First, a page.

“I think recovery has begun. We fully recognize that we are not yet a modern, inclusive movement and we need to make everyone feel welcome in it.

“It’s about cricket being everyone’s game, achieving gender balance and serving a community that has let it down in the past.”

In June, Yorkshire and some were charged by the ECB over allegations of racism involving the club.

One of the accused former coaches, Andrew Gale, said he would not be involved in the process, had not been interviewed by the ECB and that his “life was defined by unsubstantiated allegations”.

However, Connor said “categorically” that the disciplinary process, led by the independent Cricket Disciplinary Committee, was fair to all parties.

“I’m not under any illusions about the happiness challenge this presents to many people,” Connor said.

“I have every confidence that it is robust, fair, and will draw the conclusions we need to reach in order to move forward.”

In addition to the racism inquiry, the Independent Commission for Cricket Equity is due to release a report later this year.

Connor added: “I don’t think we should be under the illusion that the game may have had another uncomfortable period to accept and grow.”

“I believe what they are telling us will be a fair picture of our reality and the truth that cricket still needs to improve. We have to accept that.”

Domestic game may be ‘undesirable’ decision

Former England captain Andrew Strauss is leading a “high performance review” aimed at making the men’s national team the best team in the world in all three formats.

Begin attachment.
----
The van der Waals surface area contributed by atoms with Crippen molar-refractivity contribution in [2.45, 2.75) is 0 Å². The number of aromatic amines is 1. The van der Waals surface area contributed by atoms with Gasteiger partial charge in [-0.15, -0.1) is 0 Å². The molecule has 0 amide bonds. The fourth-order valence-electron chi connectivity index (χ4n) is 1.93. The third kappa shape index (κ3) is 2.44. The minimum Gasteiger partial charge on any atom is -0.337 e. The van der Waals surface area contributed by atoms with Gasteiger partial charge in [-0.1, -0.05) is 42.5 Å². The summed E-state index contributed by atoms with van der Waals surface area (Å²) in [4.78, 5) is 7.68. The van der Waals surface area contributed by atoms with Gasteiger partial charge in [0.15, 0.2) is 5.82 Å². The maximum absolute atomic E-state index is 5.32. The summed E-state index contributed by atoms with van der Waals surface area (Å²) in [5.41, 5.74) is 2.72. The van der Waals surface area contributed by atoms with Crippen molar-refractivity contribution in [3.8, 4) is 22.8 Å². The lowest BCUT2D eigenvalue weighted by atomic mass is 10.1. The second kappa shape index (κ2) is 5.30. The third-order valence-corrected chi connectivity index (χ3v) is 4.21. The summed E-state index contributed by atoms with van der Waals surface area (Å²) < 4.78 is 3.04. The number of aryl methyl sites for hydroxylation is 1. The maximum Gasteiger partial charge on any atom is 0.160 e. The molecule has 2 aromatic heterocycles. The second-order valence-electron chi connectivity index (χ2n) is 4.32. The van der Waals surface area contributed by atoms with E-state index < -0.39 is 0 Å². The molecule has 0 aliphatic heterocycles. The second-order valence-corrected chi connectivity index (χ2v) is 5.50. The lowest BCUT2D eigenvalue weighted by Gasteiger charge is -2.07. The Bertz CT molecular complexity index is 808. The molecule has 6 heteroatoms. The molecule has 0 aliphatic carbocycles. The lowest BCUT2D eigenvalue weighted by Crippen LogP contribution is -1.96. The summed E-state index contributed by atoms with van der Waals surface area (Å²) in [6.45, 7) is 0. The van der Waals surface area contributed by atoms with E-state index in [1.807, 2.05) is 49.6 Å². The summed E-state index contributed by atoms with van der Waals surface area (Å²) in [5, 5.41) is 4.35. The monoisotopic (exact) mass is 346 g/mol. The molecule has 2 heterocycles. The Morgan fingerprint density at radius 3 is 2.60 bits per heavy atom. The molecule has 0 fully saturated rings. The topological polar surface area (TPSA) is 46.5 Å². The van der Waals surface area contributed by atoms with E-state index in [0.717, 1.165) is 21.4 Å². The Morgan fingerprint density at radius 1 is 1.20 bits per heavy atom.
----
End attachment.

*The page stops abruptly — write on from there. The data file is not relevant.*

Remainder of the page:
Part of the review may involve proposals to change the structure of the domestic game.

On Wednesday, Stokes appeared to tweet support after the cricketer reported on a fan poll that showed opposition to reducing the county championship.

“It’s so damn good,” he wrote.

While Connor explained that it was too early to know what the recommendations were, she suggested that if they were for England’s progress, “unpopular” decisions could be made.

“The main task of the high performance assessment is to make the England men’s team the best in the world across the three formats,” she said.

“The men’s domestic structure is a central part of that, in terms of where players develop and how English cricket as a system plays into the overall ambition.

“This is an opportunity for cricket to move forward and make systemic improvements.”

“50-50” on 2028 Olympic selection

Connor admitted she was “in tears” when she saw England take part in the opening ceremony of the Commonwealth Games, with the Women’s T20 match marking cricket’s return to the game after a 24-year absence.

More than 150,000 tickets have been sold for the Edgbaston match, meaning the Olympics will have a higher average attendance than any other global women’s cricket tournament.

While Connor admitted she was “50-50” on whether cricket would succeed in pushing for its inclusion in the 2028 Los Angeles Olympics, she believed the Commonwealth’s success would drive the bid.

“Looking at the data, ticket sales and momentum of women’s sports will paint a favorable picture,” she said.

“Conversations are taking place with the ICC and the IOC about how cricket will work for the 2028 Olympics and what it will be. Is this a minor tournament, men’s and women’s, or women’s only? All of this will be resolved pass.”

When asked if she wanted to keep the CEO job permanently, Connor admitted she wasn’t “put off” by taking the role on an interim basis.

“It’s an honor to be in this position,” she said. “I’m enjoying it and I’ll see where I am in the next few months.”